Sukiyaki Western: Django

4 03 2008

As soon as I heard that Takeshi Miike was remaking Sergio Corbucci’s Django with a mostly Japanese cast, and that it would be set in the 1100’s with guns, I was instantly hooked. I felt like this movie was made for me, and after finally seeing it (thanks Internet), I can say that this is one amazing movie mash up.

I was dubious at first, because I had only seen two other Miike films: Audition and Iichi the Killer. I loved Audition, but very strongly hated Iichi. Audition was so disturbing, but Iichi just seemed like a boring way to watch violence. But I love Corbucci’s original Django. I first discovered the film in a long closed Fan video store called VideoMania, and had recently re-fallen in love with it after my girlfriend gave me the new Blue Underground DVD release for my birthday. I was so impressed this second time that I wrote a song for the lead actor Franco Nero called Nero (woah…the creative forces at work here are SERIOUS). So I was very surprised late last year to learn that this very film was getting the Miike treatment.

The film opens, of course, with Quentin Tarantino in front of a mountain-scape painted background. He cuts into the stomach of a snake who had just partially devoured a chicken egg. He takes the egg out and wipes the blood off while behind him, a few thugs get ready to kill him. As soon as they speak, you realize that they are all Japanese and no matter how good or bad they are with English, they are all speaking it. Tarantino sets up the story as a battle between a gang dressed in white and one dressed in red before quickly killing the thugs and then beating the egg he recovered with chopsticks. AMAZING!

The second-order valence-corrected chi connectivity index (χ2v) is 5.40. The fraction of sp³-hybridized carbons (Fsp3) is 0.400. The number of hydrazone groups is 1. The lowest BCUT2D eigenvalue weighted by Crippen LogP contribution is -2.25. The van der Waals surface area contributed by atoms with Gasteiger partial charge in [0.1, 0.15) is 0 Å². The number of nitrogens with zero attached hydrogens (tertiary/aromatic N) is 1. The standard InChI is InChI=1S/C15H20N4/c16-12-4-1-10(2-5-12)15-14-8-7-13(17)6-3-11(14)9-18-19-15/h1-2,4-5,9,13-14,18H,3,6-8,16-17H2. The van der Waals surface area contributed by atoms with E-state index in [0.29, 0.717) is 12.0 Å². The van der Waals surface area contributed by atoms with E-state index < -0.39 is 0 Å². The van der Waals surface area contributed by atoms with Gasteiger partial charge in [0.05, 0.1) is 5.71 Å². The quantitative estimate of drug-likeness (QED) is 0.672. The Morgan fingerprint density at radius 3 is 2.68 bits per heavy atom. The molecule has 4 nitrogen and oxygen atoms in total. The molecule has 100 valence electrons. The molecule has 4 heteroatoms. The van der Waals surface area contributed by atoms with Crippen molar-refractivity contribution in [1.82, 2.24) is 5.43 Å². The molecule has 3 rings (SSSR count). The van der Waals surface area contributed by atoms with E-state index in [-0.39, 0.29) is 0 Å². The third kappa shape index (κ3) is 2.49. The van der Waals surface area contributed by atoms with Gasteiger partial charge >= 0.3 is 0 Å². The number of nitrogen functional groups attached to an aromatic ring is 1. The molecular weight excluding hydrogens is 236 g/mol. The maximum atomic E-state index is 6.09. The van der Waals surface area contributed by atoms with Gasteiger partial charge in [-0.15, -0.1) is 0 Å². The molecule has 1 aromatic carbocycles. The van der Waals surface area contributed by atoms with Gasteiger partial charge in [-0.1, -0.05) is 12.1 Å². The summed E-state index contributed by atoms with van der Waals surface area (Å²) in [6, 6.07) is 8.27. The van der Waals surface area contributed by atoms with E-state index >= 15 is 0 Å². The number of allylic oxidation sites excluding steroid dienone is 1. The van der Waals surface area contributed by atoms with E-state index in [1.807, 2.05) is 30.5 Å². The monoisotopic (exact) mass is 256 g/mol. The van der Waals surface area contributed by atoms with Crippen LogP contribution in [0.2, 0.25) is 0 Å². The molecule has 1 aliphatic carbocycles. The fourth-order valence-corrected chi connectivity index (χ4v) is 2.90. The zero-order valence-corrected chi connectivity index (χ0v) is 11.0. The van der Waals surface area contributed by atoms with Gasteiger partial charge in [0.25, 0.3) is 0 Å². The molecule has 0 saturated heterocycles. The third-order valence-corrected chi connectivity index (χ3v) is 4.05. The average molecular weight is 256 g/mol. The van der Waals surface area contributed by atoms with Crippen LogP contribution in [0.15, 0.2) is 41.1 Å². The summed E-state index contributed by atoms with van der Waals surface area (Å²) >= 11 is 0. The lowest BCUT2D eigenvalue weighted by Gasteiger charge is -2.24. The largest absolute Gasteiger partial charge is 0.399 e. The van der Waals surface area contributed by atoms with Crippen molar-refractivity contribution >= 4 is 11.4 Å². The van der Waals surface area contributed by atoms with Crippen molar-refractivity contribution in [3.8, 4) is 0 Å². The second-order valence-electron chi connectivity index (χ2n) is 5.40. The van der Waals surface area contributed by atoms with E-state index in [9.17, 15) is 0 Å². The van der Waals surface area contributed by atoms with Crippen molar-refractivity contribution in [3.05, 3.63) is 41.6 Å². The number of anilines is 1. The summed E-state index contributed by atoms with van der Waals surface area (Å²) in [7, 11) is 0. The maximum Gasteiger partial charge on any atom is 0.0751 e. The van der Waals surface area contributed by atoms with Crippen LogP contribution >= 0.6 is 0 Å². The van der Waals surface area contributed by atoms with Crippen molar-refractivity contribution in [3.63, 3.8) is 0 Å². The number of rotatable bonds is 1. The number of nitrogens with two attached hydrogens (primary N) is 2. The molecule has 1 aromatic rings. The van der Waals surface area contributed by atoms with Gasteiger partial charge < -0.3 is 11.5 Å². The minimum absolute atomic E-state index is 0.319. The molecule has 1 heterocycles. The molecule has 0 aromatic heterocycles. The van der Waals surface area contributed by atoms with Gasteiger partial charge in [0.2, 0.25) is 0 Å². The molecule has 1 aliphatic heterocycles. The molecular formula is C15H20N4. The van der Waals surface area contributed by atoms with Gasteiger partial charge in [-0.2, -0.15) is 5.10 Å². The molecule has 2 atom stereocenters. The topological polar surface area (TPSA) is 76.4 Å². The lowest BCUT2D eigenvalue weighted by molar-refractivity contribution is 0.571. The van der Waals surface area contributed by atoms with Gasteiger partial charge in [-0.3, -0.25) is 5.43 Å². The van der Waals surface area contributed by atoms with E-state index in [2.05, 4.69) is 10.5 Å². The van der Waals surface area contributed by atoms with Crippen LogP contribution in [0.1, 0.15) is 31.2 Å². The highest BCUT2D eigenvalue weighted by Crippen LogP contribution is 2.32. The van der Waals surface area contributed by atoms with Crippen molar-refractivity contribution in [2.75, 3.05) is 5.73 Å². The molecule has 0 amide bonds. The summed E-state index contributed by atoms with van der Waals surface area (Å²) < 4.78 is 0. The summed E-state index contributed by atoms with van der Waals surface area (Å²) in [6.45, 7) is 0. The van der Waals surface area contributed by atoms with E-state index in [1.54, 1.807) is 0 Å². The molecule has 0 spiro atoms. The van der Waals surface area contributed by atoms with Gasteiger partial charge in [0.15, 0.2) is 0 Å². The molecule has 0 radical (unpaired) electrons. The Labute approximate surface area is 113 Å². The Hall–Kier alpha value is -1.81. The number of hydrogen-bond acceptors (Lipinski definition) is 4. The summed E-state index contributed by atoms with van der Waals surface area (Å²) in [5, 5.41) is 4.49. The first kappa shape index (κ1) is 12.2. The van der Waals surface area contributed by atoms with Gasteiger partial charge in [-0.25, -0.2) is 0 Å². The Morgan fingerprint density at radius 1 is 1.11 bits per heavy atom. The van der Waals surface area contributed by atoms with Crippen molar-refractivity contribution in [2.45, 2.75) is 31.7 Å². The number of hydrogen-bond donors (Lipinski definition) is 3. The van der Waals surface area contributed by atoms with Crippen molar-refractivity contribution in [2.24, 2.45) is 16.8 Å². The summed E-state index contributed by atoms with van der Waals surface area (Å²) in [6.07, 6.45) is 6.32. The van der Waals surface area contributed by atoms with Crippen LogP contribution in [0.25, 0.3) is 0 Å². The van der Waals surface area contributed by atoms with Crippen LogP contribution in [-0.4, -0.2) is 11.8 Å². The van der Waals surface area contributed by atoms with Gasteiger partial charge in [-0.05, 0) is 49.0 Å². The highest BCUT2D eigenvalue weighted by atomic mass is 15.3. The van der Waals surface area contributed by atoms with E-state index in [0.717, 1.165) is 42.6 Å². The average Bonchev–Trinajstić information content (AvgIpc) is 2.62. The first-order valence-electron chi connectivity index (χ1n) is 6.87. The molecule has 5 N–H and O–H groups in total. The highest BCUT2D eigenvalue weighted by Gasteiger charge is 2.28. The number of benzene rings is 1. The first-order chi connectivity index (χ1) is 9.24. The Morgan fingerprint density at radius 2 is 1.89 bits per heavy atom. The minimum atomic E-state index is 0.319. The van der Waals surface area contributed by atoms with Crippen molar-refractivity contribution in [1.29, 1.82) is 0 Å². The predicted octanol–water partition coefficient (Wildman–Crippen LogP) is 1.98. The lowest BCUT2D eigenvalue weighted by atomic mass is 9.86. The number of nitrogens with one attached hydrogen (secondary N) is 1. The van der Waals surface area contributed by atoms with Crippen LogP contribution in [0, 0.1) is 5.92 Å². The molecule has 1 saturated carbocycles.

The film quickly establishes a great atmosphere through the combination of broken english, and many film genre conventions from Westerns Italian and American, Samurai films, and cartoons (anime), and it all blends together to create a completely unique little movie. There are too many great scenes and ideas to list here, but I will just say that like a lot of great mash up artists (Madlib comes to mind) Miike throws a ton of ideas at you, and they all work together–even when he forces his actors to speak a foreign language (much like Italian directors did).

Now, I hope that this movie will get a theatrical release in the U.S.

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1 05 2009
Django (1966) | RVANews

[…] Fans of Django should also check out the recent film by Japanese director Takashi Miike called Sukiyaki Western Django. This movie is Miike’s modern mashup of all things Corbucci, and is good, but better appreciated after seeing the works that inspired it (notably Django, and The Great Silence). I went into greater detail on that film here. […]

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